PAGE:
If she was being honest, she would rather the crown be passed to his eldest. Young, handsome and popular with the people. He and his wife and now their two infant children had made great strides in rebuilding the relationship between the family and their subjects. He would be a good King. But she knew that skipping her son, a man who had been waiting his entire life for what she had, would split the family. Would sour any progress the young Prince had made with the people. When the day came, the crown could only pass to her eldest. From there, it would be up to him.

“There is talk about your family, you know,” Damon said one day, almost a week into the wild jungle. “Allegations. Conspiracies.”

“Isn't there always?” the Prince, Rowan, replied. “It strikes me that anyone who has any kind of influence or power comes face to face with people who would rather they didn't.”

“Yes, but that's not really what I'm talking about.”

The two of them had formed a strange friendship in these few days. They led their small party, a group of five men and two women, through the thick jungle. None of them, not even Damon, had expected the Prince to do anything but follow along, letting the locals do the hard work. But he had, from the start, led them. He was often seen with a large machete, swiping at vines and cutting down dead wood for their campfires. Damon was impressed and had taken to joining him at the head of their queue and the two talked about many things as they traversed the very hard to follow paths.

“Then tell me what you mean,” Rowan said.

“The nationalists, before we took back our land, they spoke of when your people landed here. Took our land, enslaved our people. Enriched themselves with our resources.”

Rowan nodded. “Your people were treated poorly. Still are in some respects.” He stopped walking and turned, looking at everyone in turn. “It’s hard to speak freely about this,” he said. “I am part of the problem you all face, even if while we live off the land out here, we pretend I’m not. I cannot tell you to not talk about how I act or present myself when we return. Which means certain things I believe can’t be spoken of. As much as I am different to my brother, or how much my family doesn't really care what I do now that he has an heir and a spare, I am still one of them and if I say something out of place, the papers will still report it.”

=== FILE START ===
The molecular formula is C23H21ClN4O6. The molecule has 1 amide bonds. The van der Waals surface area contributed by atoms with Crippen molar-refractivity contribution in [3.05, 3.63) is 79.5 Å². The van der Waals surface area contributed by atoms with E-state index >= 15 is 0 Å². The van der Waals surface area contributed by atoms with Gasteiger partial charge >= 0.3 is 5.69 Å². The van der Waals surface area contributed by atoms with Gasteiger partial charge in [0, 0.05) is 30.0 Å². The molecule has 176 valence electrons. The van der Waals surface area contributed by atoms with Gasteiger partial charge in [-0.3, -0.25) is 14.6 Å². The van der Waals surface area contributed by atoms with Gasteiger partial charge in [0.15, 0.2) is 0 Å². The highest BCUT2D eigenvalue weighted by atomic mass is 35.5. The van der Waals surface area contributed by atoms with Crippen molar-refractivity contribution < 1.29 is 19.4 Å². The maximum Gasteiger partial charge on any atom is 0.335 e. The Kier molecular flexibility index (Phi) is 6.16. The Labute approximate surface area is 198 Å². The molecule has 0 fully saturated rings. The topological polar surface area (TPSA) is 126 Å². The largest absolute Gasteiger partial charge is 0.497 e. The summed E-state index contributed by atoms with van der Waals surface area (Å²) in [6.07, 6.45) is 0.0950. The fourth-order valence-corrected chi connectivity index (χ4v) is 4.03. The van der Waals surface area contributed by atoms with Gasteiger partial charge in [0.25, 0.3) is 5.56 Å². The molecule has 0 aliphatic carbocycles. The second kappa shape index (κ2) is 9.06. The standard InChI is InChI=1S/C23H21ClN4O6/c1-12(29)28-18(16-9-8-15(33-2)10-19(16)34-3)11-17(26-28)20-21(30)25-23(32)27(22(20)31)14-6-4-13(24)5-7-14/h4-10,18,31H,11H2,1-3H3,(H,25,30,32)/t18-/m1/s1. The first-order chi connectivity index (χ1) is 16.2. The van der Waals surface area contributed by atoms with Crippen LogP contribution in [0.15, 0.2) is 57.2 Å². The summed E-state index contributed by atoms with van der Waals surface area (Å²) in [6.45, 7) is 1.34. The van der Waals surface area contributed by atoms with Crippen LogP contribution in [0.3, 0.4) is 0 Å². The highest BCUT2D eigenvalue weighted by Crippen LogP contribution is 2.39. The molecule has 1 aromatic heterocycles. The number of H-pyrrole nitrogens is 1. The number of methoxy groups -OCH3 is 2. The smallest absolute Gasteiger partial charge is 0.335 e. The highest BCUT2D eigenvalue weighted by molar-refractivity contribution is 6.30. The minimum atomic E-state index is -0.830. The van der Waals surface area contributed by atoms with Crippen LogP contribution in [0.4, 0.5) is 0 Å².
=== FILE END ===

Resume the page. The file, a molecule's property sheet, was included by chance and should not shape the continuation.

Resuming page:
“That is true,” Damon nodded. “At least one of our travelling group is a dyed in the wool nationalist and is waiting for you to say something colonial to justify it. But there is something else you must understand.”

“What is that?” Rowan asked absentmindedly while eyeing the others trying to decided which one of them was the nationalist, the one most likely to leave him out here if things took a turn.

“We know that the people who invaded our land all those generations ago are not the same people who sit upon the throne now.”

“I'm sorry? Are you saying-”

“It was taken from them. During the war. The King, such as he was back then, was killed and the throne was stolen. Who the rightful leader of your commonwealth should be is unknown, but we do know that much.”

“I see,” Rowan said slowly. He had, of course, heard rumours of the same, but none of them had meant anything before. Even if they were true, it didn't matter. No one of any importance had ever tried to make the allegation seriously.

“So it is a little strange that you decided to come out here,” Damon said. “This was the last nation ever invaded by your people before the throne was stolen.”

“Strange, you say?”

“Well, because of what was left behind,” Damon said, pulling aside a curtain of hanging vines revealing a large lake with crystal clear water.

In the middle of it, resting peacefully was a large grey-white rock with a gleaming, pearl handled sword embedded in it.